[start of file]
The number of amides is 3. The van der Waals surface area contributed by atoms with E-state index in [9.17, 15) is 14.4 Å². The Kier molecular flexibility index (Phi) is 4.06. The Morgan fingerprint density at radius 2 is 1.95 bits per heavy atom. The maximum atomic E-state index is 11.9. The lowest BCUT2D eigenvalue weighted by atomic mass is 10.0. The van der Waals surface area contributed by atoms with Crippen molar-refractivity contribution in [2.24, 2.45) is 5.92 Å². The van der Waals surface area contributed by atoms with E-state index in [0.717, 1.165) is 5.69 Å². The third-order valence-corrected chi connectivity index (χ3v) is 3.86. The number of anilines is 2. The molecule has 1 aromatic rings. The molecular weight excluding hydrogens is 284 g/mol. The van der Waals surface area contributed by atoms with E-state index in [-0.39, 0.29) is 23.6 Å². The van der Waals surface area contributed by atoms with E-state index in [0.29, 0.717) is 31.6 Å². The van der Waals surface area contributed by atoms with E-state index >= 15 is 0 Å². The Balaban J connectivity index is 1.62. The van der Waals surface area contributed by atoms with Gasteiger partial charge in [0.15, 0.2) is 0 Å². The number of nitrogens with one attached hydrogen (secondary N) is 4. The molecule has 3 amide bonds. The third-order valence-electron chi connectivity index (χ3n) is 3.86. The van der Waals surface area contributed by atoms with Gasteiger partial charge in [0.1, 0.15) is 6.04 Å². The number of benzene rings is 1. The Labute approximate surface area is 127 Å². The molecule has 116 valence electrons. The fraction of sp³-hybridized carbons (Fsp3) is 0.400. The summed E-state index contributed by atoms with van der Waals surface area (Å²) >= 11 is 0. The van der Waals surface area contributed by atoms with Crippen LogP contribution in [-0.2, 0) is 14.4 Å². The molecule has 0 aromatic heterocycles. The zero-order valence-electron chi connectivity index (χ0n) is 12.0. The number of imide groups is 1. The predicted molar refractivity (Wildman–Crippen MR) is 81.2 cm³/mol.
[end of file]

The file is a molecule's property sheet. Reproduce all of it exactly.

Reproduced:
The number of amides is 3. The van der Waals surface area contributed by atoms with E-state index in [9.17, 15) is 14.4 Å². The Kier molecular flexibility index (Phi) is 4.06. The Morgan fingerprint density at radius 2 is 1.95 bits per heavy atom. The maximum atomic E-state index is 11.9. The lowest BCUT2D eigenvalue weighted by atomic mass is 10.0. The van der Waals surface area contributed by atoms with Crippen molar-refractivity contribution in [2.24, 2.45) is 5.92 Å². The van der Waals surface area contributed by atoms with E-state index in [0.717, 1.165) is 5.69 Å². The third-order valence-corrected chi connectivity index (χ3v) is 3.86. The number of anilines is 2. The molecule has 1 aromatic rings. The molecular weight excluding hydrogens is 284 g/mol. The van der Waals surface area contributed by atoms with E-state index in [-0.39, 0.29) is 23.6 Å². The van der Waals surface area contributed by atoms with E-state index in [0.29, 0.717) is 31.6 Å². The van der Waals surface area contributed by atoms with E-state index >= 15 is 0 Å². The Balaban J connectivity index is 1.62. The van der Waals surface area contributed by atoms with Gasteiger partial charge in [0.15, 0.2) is 0 Å². The number of nitrogens with one attached hydrogen (secondary N) is 4. The molecule has 3 amide bonds. The third-order valence-electron chi connectivity index (χ3n) is 3.86. The van der Waals surface area contributed by atoms with Gasteiger partial charge in [0.1, 0.15) is 6.04 Å². The number of benzene rings is 1. The Labute approximate surface area is 127 Å². The molecule has 116 valence electrons. The fraction of sp³-hybridized carbons (Fsp3) is 0.400. The summed E-state index contributed by atoms with van der Waals surface area (Å²) >= 11 is 0. The van der Waals surface area contributed by atoms with Crippen LogP contribution in [-0.2, 0) is 14.4 Å². The molecule has 0 aromatic heterocycles. The zero-order valence-electron chi connectivity index (χ0n) is 12.0. The number of imide groups is 1. The predicted molar refractivity (Wildman–Crippen MR) is 81.2 cm³/mol.